The Met Gala is known as the fashion event of the year, where celebrities and the very rich don elaborate, interesting (or sometimes very bad) outfits. Whilst it’s all good fun to judge people’s outfits whilst splayed across your sofa in sweatpants, and the quality of memes we get from it every year is exceptional, it seems to be becoming an event where more and more attendees are using it as an opportunity to make political statements, rather than just fashion ones.
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Democratic congresswoman Alexandria Ocasio-Cortez did just that, wearing a fitted white gown which from the front looked very normal, but on the back was emblazoned with the words “Tax the Rich”. AOC is a politician who’s routinely called for wealth redistribution, and higher taxes on the very wealthy and big corporations, as well as supporting social justice in general.
She’s already come under fire for this act being “performative” or hypocritical, while others have praised her for adding a meaningful message to the event. Whatever people’s views, it’s clear that there is a “celebritisation” of politics- where the lines between celebrity and politics are becoming blurred.
So do young people think that’s a good or bad thing? We asked three young people what they think.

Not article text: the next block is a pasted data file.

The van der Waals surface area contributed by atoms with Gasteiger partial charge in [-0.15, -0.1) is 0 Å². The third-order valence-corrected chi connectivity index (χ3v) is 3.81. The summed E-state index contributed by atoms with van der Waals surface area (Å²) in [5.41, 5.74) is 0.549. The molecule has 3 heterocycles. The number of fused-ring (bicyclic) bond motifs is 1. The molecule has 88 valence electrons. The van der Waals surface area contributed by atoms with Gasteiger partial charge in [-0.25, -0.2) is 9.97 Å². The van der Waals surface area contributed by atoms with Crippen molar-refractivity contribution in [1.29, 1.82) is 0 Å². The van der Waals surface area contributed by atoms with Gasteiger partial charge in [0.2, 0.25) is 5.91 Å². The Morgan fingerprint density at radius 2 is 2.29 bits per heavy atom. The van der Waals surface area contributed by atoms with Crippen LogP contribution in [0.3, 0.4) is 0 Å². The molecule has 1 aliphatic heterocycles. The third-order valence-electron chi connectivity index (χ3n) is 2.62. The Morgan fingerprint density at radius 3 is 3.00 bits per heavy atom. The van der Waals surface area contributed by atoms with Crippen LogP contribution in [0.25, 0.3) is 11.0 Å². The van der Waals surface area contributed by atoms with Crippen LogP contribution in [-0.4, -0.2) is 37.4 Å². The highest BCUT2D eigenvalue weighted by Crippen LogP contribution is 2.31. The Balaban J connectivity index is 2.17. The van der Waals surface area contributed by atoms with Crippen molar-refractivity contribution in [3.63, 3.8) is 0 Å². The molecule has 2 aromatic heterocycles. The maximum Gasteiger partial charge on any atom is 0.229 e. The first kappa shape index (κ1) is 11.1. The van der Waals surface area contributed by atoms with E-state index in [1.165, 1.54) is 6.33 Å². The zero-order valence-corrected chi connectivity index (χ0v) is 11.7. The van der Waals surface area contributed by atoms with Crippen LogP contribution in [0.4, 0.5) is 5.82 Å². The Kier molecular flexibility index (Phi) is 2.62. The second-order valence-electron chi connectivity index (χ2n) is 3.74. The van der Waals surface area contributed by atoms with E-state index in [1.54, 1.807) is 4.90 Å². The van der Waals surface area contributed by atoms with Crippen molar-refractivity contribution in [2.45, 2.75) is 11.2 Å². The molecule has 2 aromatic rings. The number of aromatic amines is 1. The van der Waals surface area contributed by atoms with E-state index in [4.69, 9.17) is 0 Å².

Sadia, 22 years old
“I woke up in the morning and it was the first thing I saw. I felt like it was another neo-liberal stunt. I think actions like this can make some people think raising awareness actually causes some kind of change, but in reality it doesn’t. She’s wearing a custom made dress to a classist event with a message on it, and then that’s the end of it. Nothing happens after that, no actual change occurs.
I don’t think rich people are going to care about the message either. They are not interested in helping us and we should not expect anything from them. I don’t think we should expect them to use their influence and create change. I’d prefer people, especially in America, to increase their class consciousness.